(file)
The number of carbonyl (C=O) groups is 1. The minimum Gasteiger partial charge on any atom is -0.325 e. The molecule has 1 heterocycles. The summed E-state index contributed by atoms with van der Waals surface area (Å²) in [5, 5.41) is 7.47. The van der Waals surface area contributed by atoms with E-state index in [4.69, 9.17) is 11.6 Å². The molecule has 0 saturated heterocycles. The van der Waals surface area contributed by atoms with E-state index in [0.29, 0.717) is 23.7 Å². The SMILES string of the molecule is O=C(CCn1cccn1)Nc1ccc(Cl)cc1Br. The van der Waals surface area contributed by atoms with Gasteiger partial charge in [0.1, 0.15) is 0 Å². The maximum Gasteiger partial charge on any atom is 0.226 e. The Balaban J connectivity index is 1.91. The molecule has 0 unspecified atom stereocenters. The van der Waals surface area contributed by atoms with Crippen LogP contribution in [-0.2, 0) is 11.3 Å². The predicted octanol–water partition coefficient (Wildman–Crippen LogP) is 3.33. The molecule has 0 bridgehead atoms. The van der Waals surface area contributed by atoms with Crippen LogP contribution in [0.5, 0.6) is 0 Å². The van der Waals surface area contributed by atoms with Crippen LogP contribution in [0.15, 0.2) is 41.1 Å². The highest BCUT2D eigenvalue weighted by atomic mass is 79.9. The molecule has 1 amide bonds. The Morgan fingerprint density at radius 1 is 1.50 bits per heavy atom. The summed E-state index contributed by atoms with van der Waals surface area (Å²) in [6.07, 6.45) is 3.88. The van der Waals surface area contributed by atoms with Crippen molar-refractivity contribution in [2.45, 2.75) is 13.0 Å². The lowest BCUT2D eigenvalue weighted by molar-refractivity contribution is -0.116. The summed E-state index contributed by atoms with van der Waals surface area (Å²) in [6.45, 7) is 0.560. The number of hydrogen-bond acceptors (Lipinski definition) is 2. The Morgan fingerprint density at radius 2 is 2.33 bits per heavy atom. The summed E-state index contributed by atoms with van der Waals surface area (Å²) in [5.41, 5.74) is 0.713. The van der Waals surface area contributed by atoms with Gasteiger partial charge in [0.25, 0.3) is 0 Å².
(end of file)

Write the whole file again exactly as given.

The number of carbonyl (C=O) groups is 1. The minimum Gasteiger partial charge on any atom is -0.325 e. The molecule has 1 heterocycles. The summed E-state index contributed by atoms with van der Waals surface area (Å²) in [5, 5.41) is 7.47. The van der Waals surface area contributed by atoms with E-state index in [4.69, 9.17) is 11.6 Å². The molecule has 0 saturated heterocycles. The van der Waals surface area contributed by atoms with E-state index in [0.29, 0.717) is 23.7 Å². The SMILES string of the molecule is O=C(CCn1cccn1)Nc1ccc(Cl)cc1Br. The van der Waals surface area contributed by atoms with Gasteiger partial charge in [0.1, 0.15) is 0 Å². The maximum Gasteiger partial charge on any atom is 0.226 e. The Balaban J connectivity index is 1.91. The molecule has 0 unspecified atom stereocenters. The van der Waals surface area contributed by atoms with Crippen LogP contribution in [-0.2, 0) is 11.3 Å². The predicted octanol–water partition coefficient (Wildman–Crippen LogP) is 3.33. The molecule has 0 bridgehead atoms. The van der Waals surface area contributed by atoms with Crippen LogP contribution in [0.5, 0.6) is 0 Å². The van der Waals surface area contributed by atoms with Crippen LogP contribution in [0.15, 0.2) is 41.1 Å². The highest BCUT2D eigenvalue weighted by atomic mass is 79.9. The molecule has 1 amide bonds. The Morgan fingerprint density at radius 1 is 1.50 bits per heavy atom. The summed E-state index contributed by atoms with van der Waals surface area (Å²) in [6.07, 6.45) is 3.88. The van der Waals surface area contributed by atoms with Crippen molar-refractivity contribution in [2.45, 2.75) is 13.0 Å². The lowest BCUT2D eigenvalue weighted by molar-refractivity contribution is -0.116. The summed E-state index contributed by atoms with van der Waals surface area (Å²) in [6.45, 7) is 0.560. The number of hydrogen-bond acceptors (Lipinski definition) is 2. The Morgan fingerprint density at radius 2 is 2.33 bits per heavy atom. The summed E-state index contributed by atoms with van der Waals surface area (Å²) in [5.41, 5.74) is 0.713. The van der Waals surface area contributed by atoms with Gasteiger partial charge in [0.25, 0.3) is 0 Å².